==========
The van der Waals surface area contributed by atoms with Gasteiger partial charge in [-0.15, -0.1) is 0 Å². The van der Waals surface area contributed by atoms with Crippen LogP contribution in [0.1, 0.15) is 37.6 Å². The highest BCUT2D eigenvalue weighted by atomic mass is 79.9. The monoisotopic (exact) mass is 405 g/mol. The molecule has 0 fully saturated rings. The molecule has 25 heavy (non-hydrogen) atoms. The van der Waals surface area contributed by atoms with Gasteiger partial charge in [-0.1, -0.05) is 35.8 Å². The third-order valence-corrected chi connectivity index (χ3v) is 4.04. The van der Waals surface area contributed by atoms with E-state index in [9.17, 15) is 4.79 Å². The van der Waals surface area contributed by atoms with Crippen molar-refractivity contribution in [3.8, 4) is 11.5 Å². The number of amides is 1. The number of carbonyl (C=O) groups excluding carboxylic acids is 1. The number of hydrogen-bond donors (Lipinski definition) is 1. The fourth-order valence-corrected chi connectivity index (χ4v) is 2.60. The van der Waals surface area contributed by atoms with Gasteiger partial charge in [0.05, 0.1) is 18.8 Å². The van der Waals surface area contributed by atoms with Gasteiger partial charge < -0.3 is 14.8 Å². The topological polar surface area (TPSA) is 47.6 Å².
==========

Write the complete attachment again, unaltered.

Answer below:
The van der Waals surface area contributed by atoms with Gasteiger partial charge in [-0.15, -0.1) is 0 Å². The van der Waals surface area contributed by atoms with Crippen LogP contribution in [0.1, 0.15) is 37.6 Å². The highest BCUT2D eigenvalue weighted by atomic mass is 79.9. The monoisotopic (exact) mass is 405 g/mol. The molecule has 0 fully saturated rings. The molecule has 25 heavy (non-hydrogen) atoms. The van der Waals surface area contributed by atoms with Gasteiger partial charge in [-0.1, -0.05) is 35.8 Å². The third-order valence-corrected chi connectivity index (χ3v) is 4.04. The van der Waals surface area contributed by atoms with E-state index in [9.17, 15) is 4.79 Å². The van der Waals surface area contributed by atoms with Crippen molar-refractivity contribution in [3.8, 4) is 11.5 Å². The number of amides is 1. The number of carbonyl (C=O) groups excluding carboxylic acids is 1. The number of hydrogen-bond donors (Lipinski definition) is 1. The fourth-order valence-corrected chi connectivity index (χ4v) is 2.60. The van der Waals surface area contributed by atoms with Gasteiger partial charge in [0.05, 0.1) is 18.8 Å². The van der Waals surface area contributed by atoms with Gasteiger partial charge < -0.3 is 14.8 Å². The topological polar surface area (TPSA) is 47.6 Å².